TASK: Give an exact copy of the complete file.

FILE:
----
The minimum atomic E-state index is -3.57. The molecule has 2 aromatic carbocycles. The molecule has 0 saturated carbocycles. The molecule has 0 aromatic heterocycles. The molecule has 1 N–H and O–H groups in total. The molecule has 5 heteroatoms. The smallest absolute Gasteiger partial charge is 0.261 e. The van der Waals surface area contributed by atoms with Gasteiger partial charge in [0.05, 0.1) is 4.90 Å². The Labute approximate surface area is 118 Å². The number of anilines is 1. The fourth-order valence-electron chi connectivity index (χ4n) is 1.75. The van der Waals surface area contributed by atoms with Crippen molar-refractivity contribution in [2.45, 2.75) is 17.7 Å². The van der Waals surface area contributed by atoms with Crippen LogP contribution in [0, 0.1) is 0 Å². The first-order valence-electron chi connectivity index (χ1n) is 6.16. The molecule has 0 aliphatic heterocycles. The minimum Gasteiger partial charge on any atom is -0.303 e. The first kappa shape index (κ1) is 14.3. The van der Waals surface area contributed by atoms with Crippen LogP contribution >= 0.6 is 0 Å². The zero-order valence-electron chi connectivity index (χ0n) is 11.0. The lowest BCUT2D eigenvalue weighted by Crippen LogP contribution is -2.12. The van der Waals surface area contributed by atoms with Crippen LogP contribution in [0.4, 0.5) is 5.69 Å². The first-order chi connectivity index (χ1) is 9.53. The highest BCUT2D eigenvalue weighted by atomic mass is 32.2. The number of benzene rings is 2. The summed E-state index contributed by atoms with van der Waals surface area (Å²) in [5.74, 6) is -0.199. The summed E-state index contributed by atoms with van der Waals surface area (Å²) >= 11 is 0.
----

The minimum atomic E-state index is -3.57. The molecule has 2 aromatic carbocycles. The molecule has 0 saturated carbocycles. The molecule has 0 aromatic heterocycles. The molecule has 1 N–H and O–H groups in total. The molecule has 5 heteroatoms. The smallest absolute Gasteiger partial charge is 0.261 e. The van der Waals surface area contributed by atoms with Gasteiger partial charge in [0.05, 0.1) is 4.90 Å². The Labute approximate surface area is 118 Å². The number of anilines is 1. The fourth-order valence-electron chi connectivity index (χ4n) is 1.75. The van der Waals surface area contributed by atoms with Crippen molar-refractivity contribution in [2.45, 2.75) is 17.7 Å². The van der Waals surface area contributed by atoms with Crippen LogP contribution in [0, 0.1) is 0 Å². The first-order valence-electron chi connectivity index (χ1n) is 6.16. The molecule has 0 aliphatic heterocycles. The minimum Gasteiger partial charge on any atom is -0.303 e. The first kappa shape index (κ1) is 14.3. The van der Waals surface area contributed by atoms with Crippen LogP contribution >= 0.6 is 0 Å². The zero-order valence-electron chi connectivity index (χ0n) is 11.0. The lowest BCUT2D eigenvalue weighted by Crippen LogP contribution is -2.12. The van der Waals surface area contributed by atoms with Crippen LogP contribution in [0.4, 0.5) is 5.69 Å². The first-order chi connectivity index (χ1) is 9.53. The highest BCUT2D eigenvalue weighted by atomic mass is 32.2. The number of benzene rings is 2. The summed E-state index contributed by atoms with van der Waals surface area (Å²) in [5.74, 6) is -0.199. The summed E-state index contributed by atoms with van der Waals surface area (Å²) >= 11 is 0.